MIAMI BEACH, Fla. – New World Symphony has announced its “I Dream a World: The Harlem Renaissance in Europe” festival, at area venues Feb. 3-15.
The multi-disciplinary event builds on 2022’s inaugural “I Dream a World” festival and underlines New World Symphony’s ongoing commitment to inclusive programming and representation of Black musicians and creatives. To purchase tickets, visit bit.ly/3QzRV3P.
This season’s festival is a two-week exploration of the trans-Atlantic movement and influence of the Harlem Renaissance in Europe, as America’s cultural explosion, racial inequality limited artistic freedom and expression for Black creatives sparked a widespread movement to Europe in search of better opportunities.
The event will focus on the artists who found success in Europe between 1917 and 1935, exploring the impact of World War I, the rise and spread of Nazism, and World War II on the spread of Harlem Renaissance ideology and Black music in Europe.
In addition to a robust series of concerts, the festival will feature an exhibition curated by Christopher Norwood, a lecture presented by FIU/Wolfsonian, and a ﬁlm presented by the City of Miami Beach and the American Black Film Festival.
The New World Symphony, America’s Orchestral Academy, prepares graduates of music programs for leadership roles in professional orchestras and ensembles. In the 35 years since its cofounding by Artistic Director Laureate Michael Tilson Thomas and Lin and Ted Arison, NWS has helped launch the careers of more than 1,200 alumni worldwide. The festival is funded in part by the NWS Collaborations Fund and the NWS Fund for New Ventures.
Friday, Feb. 3, 7:30 and 9:30 p.m. at New World Center (Truist Pavilion): NWS transforms into a 1920s Parisian Cabaret with Julia Bullock and Louise Toppin, inspired by the legendary Chez Bricktop. Proprietress Ada “Bricktop” Smith, an American dancer, jazz singer and Vaudevillian, set the tone for Paris’s “café society” and was known for entertaining royalty, movie stars and writers.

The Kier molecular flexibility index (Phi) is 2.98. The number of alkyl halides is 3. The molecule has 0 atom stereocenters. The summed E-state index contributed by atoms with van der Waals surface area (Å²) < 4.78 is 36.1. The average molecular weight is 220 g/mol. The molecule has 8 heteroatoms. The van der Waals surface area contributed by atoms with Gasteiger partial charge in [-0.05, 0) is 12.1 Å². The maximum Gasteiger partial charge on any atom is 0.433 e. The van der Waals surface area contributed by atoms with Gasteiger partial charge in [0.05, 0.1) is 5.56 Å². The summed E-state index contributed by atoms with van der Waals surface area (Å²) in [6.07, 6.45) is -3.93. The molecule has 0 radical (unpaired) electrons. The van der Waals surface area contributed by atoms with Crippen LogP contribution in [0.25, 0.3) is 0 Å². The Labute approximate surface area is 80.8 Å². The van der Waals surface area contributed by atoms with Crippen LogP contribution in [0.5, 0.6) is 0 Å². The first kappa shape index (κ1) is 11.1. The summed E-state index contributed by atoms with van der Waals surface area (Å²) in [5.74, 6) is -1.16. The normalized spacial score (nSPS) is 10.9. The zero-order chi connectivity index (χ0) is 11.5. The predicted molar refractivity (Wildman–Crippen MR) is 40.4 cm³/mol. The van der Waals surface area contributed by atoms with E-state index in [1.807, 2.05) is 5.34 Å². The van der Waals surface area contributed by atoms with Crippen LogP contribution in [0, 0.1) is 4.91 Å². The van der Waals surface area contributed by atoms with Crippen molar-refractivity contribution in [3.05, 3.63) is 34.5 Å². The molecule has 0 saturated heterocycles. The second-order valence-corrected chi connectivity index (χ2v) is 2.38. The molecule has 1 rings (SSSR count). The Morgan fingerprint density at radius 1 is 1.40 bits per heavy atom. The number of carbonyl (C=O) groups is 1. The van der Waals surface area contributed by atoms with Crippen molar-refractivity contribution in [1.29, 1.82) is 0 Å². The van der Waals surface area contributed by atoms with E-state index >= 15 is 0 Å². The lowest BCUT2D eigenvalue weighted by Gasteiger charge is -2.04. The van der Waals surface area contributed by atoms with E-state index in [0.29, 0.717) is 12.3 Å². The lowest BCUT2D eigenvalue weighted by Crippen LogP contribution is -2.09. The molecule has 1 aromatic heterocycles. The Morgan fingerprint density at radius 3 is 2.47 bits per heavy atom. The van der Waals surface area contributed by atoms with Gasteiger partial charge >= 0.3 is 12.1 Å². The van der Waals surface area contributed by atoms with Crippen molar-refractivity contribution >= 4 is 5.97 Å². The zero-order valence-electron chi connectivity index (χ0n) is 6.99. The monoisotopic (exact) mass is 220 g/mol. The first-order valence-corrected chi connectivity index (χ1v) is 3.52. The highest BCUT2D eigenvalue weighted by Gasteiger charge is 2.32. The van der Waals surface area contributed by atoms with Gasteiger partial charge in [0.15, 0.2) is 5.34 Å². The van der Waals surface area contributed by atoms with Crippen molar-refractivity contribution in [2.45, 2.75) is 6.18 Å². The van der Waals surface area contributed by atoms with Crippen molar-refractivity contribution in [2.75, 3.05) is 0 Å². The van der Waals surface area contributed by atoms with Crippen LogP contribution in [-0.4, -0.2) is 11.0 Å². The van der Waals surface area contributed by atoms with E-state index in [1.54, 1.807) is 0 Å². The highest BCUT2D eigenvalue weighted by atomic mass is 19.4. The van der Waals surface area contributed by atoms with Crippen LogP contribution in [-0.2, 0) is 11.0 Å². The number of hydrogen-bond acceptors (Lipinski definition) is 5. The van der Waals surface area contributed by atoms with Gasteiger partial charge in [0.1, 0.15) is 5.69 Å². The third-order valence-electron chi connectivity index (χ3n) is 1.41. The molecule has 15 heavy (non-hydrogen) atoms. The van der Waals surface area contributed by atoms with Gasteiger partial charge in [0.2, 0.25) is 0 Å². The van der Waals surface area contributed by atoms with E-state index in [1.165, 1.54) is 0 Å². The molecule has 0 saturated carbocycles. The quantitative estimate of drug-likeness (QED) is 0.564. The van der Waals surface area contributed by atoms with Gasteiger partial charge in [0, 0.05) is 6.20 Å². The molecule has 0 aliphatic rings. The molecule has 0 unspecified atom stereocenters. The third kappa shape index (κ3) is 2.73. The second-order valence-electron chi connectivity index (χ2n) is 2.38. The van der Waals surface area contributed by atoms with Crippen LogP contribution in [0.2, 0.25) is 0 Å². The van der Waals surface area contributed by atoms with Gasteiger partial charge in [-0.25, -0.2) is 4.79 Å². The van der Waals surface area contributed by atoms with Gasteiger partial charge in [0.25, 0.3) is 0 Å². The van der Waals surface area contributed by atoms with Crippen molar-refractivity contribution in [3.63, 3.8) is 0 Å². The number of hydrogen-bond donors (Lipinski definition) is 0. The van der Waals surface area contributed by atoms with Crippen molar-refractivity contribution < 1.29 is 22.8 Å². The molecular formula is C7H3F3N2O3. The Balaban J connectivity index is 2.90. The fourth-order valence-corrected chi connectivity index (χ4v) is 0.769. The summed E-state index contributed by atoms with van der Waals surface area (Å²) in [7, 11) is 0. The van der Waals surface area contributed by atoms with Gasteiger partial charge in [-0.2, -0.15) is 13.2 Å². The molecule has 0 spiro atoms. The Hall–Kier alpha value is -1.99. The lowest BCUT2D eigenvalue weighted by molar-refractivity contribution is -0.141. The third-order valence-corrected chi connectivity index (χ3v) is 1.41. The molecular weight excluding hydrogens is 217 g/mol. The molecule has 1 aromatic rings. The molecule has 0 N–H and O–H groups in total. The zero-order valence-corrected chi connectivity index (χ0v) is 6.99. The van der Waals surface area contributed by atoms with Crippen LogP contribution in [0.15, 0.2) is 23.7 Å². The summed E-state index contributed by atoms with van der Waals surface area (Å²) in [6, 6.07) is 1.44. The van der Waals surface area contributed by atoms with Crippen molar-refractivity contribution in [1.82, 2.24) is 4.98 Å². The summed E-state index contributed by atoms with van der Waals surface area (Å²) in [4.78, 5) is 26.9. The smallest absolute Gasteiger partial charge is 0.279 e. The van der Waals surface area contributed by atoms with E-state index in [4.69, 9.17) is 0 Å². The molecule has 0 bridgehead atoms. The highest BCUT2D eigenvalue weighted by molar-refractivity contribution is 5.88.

Saturday, Feb. 4, 7:30 p.m. at New World Center, WALLCAST concert in SoundScape Park and live webcast at nws.edu.
Sunday, Feb. 5, 2 p.m. at NWC, Conductor William Eddins takes the New World Symphony podium to lead a twonight celebration of works influenced by the art and artists of the Jazz Age. Concerts will be hosted by festival curator Dr. Tammy Kernodle, University Distinguished Professor of Musicology at Miami University of Ohio, with the NWS joined by soprano Louise Toppin in works by Coleridge Taylor, James P. Johnson, Scott Joplin, Igor Stravinsky, and Maurice Ravel. The concerts will be preceded by a discussion on the African Diaspora hosted by Shawn Anthony Christian, associate professor and chair, Department of English, Florida International University and Nathaniel Cadle, associate professor of English at Florida International University, joined by NWS Fellows.
Tuesday, Feb. 7, 7:30 p.m. at NWC, Grammy Award-winning saxophonist and bandleader Branford Marsalis and Florida Memorial University broadcast journalism professor Russell Motley present an exploration of American ragtime bandleader, arranger, and composer, James Reese Europe, one of the most dynamic musical ﬁgures to emerge out of America’s music scene during the ﬁrst two decades of the 20th century.
Wednesday, Feb. 8, 7:30 p.m. at NWC, concert featuring keyboard centric music by Black composers, hosted by British musicologist and pianist Dr. Samantha Ege, joined by William Eddins and the NWS Piano Fellows, to showcase this work from artists including Florence Price. Recordings from this concert will be included in the NWS’s 36Keys.com, a digital resource library to ensure this work is available to students, teachers, programmers, and music lovers.